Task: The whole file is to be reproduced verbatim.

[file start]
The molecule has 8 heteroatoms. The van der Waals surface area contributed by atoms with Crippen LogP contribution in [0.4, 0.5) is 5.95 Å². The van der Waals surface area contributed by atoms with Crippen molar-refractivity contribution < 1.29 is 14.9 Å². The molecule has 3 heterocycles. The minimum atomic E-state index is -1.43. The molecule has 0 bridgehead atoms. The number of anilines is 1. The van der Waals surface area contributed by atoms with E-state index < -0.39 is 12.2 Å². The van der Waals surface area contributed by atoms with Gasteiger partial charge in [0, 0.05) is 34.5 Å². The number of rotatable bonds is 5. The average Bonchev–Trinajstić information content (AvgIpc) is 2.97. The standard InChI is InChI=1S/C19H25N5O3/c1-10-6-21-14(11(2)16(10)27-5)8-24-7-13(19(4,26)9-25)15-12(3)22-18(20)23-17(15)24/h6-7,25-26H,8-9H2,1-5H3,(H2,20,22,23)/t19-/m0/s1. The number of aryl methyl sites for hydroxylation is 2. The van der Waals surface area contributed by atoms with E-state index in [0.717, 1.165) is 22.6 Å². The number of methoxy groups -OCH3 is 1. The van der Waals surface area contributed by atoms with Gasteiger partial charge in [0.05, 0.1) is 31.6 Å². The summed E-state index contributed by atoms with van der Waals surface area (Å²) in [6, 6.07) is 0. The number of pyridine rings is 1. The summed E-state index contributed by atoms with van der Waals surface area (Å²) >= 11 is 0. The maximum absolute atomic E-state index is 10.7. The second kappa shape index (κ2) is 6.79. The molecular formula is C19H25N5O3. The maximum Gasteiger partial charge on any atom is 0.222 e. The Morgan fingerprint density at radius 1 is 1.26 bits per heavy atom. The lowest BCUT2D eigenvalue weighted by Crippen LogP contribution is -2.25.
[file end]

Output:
The molecule has 8 heteroatoms. The van der Waals surface area contributed by atoms with Crippen LogP contribution in [0.4, 0.5) is 5.95 Å². The van der Waals surface area contributed by atoms with Crippen molar-refractivity contribution < 1.29 is 14.9 Å². The molecule has 3 heterocycles. The minimum atomic E-state index is -1.43. The molecule has 0 bridgehead atoms. The number of anilines is 1. The van der Waals surface area contributed by atoms with E-state index < -0.39 is 12.2 Å². The van der Waals surface area contributed by atoms with Gasteiger partial charge in [0, 0.05) is 34.5 Å². The number of rotatable bonds is 5. The average Bonchev–Trinajstić information content (AvgIpc) is 2.97. The standard InChI is InChI=1S/C19H25N5O3/c1-10-6-21-14(11(2)16(10)27-5)8-24-7-13(19(4,26)9-25)15-12(3)22-18(20)23-17(15)24/h6-7,25-26H,8-9H2,1-5H3,(H2,20,22,23)/t19-/m0/s1. The number of aryl methyl sites for hydroxylation is 2. The van der Waals surface area contributed by atoms with E-state index in [0.717, 1.165) is 22.6 Å². The number of methoxy groups -OCH3 is 1. The van der Waals surface area contributed by atoms with Gasteiger partial charge in [0.05, 0.1) is 31.6 Å². The summed E-state index contributed by atoms with van der Waals surface area (Å²) in [6, 6.07) is 0. The number of pyridine rings is 1. The summed E-state index contributed by atoms with van der Waals surface area (Å²) >= 11 is 0. The maximum absolute atomic E-state index is 10.7. The second kappa shape index (κ2) is 6.79. The molecular formula is C19H25N5O3. The maximum Gasteiger partial charge on any atom is 0.222 e. The Morgan fingerprint density at radius 1 is 1.26 bits per heavy atom. The lowest BCUT2D eigenvalue weighted by Crippen LogP contribution is -2.25.